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Comparing Gains and Losses
A. Peter McGraw, Jeff T. Larsen, Daniel Kahneman and David Schkade
Vol. 21, No. 10 (OCTOBER 2010), pp. 1438-1445
Stable URL: http://www.jstor.org/stable/41062504
Page Count: 8
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Loss aversion in choice is commonly assumed to arise from the anticipation that losses have a greater effect on feelings than gains, but evidence for this assumption in research on judged feelings is mixed. We argue that loss aversion is present in judged feelings when people compare gains and losses and assess them on a common scale. But many situations in which people judge and express their feelings lack these features. When judging their feelings about an outcome, people naturally consider a context of similar outcomes for comparison (e. g., they consider losses against other losses). This process permits gains and losses to be normed separately and produces psychological scale units that may not be the same in size or meaning for gains and losses. Our experiments show loss aversion in judged feelings for tasks that encourage gain-loss comparisons, but not tasks that discourage them, particularly those using bipolar scales.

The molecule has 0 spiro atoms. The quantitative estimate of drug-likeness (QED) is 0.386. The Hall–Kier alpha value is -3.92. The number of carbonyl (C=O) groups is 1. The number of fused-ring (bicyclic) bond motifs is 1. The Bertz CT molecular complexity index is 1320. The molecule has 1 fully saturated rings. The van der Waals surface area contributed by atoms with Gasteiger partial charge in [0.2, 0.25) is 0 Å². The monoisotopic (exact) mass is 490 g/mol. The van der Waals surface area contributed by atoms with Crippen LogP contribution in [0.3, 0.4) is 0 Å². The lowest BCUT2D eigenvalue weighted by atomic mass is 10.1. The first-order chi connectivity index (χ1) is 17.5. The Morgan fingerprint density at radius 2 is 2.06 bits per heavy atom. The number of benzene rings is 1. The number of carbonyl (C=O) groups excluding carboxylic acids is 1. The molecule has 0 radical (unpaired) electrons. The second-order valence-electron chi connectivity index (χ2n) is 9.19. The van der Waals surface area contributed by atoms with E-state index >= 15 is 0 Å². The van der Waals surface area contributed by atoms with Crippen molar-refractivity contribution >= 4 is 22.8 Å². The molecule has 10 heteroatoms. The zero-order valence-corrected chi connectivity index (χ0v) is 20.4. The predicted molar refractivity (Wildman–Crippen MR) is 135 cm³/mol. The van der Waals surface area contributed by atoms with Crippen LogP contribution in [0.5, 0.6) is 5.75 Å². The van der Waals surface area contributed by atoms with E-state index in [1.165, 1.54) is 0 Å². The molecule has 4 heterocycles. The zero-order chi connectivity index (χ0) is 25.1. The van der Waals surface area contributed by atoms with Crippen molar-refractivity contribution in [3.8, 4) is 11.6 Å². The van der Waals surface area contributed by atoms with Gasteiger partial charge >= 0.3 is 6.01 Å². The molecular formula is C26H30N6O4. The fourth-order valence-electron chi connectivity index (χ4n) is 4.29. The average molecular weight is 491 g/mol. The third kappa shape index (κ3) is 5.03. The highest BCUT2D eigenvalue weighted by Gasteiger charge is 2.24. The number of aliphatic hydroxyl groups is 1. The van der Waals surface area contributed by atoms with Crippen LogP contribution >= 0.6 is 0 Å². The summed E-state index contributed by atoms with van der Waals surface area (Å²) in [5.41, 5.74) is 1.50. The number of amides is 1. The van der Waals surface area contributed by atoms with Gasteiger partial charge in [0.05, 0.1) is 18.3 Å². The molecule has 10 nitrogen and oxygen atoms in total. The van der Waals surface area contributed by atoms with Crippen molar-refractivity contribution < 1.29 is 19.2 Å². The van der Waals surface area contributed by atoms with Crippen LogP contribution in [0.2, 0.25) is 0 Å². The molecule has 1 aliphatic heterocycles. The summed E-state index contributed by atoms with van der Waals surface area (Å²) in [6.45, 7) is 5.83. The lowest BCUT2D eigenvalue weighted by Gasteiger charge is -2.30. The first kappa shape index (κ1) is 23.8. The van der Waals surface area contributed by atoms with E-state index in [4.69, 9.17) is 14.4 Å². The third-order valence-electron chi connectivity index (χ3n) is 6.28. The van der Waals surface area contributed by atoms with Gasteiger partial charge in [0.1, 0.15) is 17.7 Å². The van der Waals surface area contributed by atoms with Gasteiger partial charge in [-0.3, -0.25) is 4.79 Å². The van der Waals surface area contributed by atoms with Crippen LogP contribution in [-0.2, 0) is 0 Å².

Psychological Science © 2010 Association for Psychological Science